The Blended Synchronous Learning Project sought to investigate how rich-media technologies such as web conferencing, desktop video conferencing and virtual worlds could be used to effectively unite remote and face-to-face students in the same live classes. Increasingly university students are opting to learn from off-campus, often due to work, family and social commitments (Gosper, et al., 2008; James, Krause, & Jennings, 2010). Often universities will cater for remote students by providing access to asynchronous resources via Learning Management Systems, meaning that off-campus students miss out on the benefits of synchronous collaborative learning such as rapid teacher feedback, real-time peer discussions, and an enhanced sense of connectedness.
The Blended Synchronous Learning Project sought to investigate how rich‐media technologies such as web conferencing, desktop video conferencing and virtual worlds could be used to effectively unite remote and face‐to‐face students in the same live classes.
Increasingly university students are opting to learn from off‐campus, often due to work, family and social commitments (Gosper, et al., 2008; James, Krause, & Jennings, 2010).
Typically universities will cater for remote students by providing access to asynchronous resources via Learning Management Systems, meaning that off‐campus students miss out hronous Le
on the benefits of synchronous collaborative learning such as rapid teacher feedback, realtime
peer discussions, and an enhanced sense of connectedness.
This is the final evaluation report for the Blended Synchronicity (BlendSync) Project as required by the project reporting requirements of the Office for Learning and Teaching.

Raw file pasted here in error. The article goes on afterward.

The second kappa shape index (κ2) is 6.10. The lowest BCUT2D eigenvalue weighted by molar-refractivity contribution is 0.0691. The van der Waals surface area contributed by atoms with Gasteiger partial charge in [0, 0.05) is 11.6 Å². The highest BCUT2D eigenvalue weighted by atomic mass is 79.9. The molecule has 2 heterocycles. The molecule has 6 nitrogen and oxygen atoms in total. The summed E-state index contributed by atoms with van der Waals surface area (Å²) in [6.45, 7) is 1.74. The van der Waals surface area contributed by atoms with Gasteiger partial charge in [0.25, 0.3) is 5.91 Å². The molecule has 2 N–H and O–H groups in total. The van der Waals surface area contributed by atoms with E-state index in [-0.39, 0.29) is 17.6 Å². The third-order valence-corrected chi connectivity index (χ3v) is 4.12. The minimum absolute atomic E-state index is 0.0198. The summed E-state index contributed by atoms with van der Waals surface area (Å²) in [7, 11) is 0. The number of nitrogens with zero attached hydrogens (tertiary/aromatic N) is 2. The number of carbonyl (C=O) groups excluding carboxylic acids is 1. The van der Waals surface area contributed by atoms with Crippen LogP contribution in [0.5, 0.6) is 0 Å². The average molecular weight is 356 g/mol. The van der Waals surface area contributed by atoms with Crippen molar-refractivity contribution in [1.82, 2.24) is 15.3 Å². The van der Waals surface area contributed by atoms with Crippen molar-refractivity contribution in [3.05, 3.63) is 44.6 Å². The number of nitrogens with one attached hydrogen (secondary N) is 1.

The evaluation addresses the broad evaluation question: “To what extent was the BlendSync project successful at meeting its stated outcomes and producing its deliverables?”
The connection between classroom learning and practical experience in the workplace has been recognized as a significant aspect of student development in postsecondary institutions (Kuh, 2008). Internships have been associated with many benefits for each party involved, including the student, postsecondary institution and industry professional. Internships provide opportunities for students to transfer theoretical knowledge to a practical setting; they serve as recruitment avenues for postsecondary institutions and provide industry professionals with access to high-quality students with current academic knowledge. Despite the perceived importance of internships for student development, researchers and practitioners have a limited understanding of what constitutes an “internship” and of how to deliver these experiences effectively. Therefore, the purpose of this research was to examine the internship opportunities currently offered by direct-entry programmes (e.g., undergraduate degree or diploma) in Ontario postsecondary institutions.